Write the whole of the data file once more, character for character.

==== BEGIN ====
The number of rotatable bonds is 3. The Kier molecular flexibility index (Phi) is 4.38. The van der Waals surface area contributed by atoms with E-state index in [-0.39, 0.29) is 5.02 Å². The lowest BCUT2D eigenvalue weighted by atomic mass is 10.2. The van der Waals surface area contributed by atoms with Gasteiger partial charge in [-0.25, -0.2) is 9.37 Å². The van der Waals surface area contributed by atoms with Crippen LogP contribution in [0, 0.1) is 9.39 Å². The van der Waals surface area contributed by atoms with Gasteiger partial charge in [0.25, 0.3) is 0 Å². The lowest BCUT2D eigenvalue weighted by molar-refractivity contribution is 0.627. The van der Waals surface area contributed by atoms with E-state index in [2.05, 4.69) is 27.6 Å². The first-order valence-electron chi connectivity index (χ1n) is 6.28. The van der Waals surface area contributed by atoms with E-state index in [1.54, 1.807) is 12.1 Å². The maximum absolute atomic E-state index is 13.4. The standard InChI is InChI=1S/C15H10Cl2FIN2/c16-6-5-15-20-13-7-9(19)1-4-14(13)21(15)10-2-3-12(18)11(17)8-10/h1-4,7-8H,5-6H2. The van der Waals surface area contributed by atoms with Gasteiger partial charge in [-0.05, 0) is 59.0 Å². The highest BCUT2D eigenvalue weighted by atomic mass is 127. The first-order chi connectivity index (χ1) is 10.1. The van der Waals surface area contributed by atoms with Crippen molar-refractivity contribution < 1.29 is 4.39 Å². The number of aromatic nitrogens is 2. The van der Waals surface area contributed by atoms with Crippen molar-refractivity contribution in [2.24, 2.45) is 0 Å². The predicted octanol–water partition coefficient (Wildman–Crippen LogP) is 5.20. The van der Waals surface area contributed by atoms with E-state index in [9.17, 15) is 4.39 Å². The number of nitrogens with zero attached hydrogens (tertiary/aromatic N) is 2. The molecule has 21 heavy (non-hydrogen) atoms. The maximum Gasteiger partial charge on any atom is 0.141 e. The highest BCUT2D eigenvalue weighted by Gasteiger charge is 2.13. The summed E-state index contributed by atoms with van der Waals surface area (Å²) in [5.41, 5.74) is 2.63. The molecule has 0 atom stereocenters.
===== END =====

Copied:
The number of rotatable bonds is 3. The Kier molecular flexibility index (Phi) is 4.38. The van der Waals surface area contributed by atoms with E-state index in [-0.39, 0.29) is 5.02 Å². The lowest BCUT2D eigenvalue weighted by atomic mass is 10.2. The van der Waals surface area contributed by atoms with Gasteiger partial charge in [-0.25, -0.2) is 9.37 Å². The van der Waals surface area contributed by atoms with Crippen LogP contribution in [0, 0.1) is 9.39 Å². The van der Waals surface area contributed by atoms with Gasteiger partial charge in [0.25, 0.3) is 0 Å². The lowest BCUT2D eigenvalue weighted by molar-refractivity contribution is 0.627. The van der Waals surface area contributed by atoms with E-state index in [2.05, 4.69) is 27.6 Å². The first-order valence-electron chi connectivity index (χ1n) is 6.28. The van der Waals surface area contributed by atoms with E-state index in [1.54, 1.807) is 12.1 Å². The maximum absolute atomic E-state index is 13.4. The standard InChI is InChI=1S/C15H10Cl2FIN2/c16-6-5-15-20-13-7-9(19)1-4-14(13)21(15)10-2-3-12(18)11(17)8-10/h1-4,7-8H,5-6H2. The van der Waals surface area contributed by atoms with Gasteiger partial charge in [-0.05, 0) is 59.0 Å². The highest BCUT2D eigenvalue weighted by atomic mass is 127. The first-order chi connectivity index (χ1) is 10.1. The van der Waals surface area contributed by atoms with Crippen molar-refractivity contribution < 1.29 is 4.39 Å². The number of aromatic nitrogens is 2. The van der Waals surface area contributed by atoms with Crippen molar-refractivity contribution in [2.24, 2.45) is 0 Å². The predicted octanol–water partition coefficient (Wildman–Crippen LogP) is 5.20. The van der Waals surface area contributed by atoms with E-state index in [9.17, 15) is 4.39 Å². The number of nitrogens with zero attached hydrogens (tertiary/aromatic N) is 2. The molecule has 21 heavy (non-hydrogen) atoms. The maximum Gasteiger partial charge on any atom is 0.141 e. The highest BCUT2D eigenvalue weighted by Gasteiger charge is 2.13. The summed E-state index contributed by atoms with van der Waals surface area (Å²) in [5.41, 5.74) is 2.63. The molecule has 0 atom stereocenters.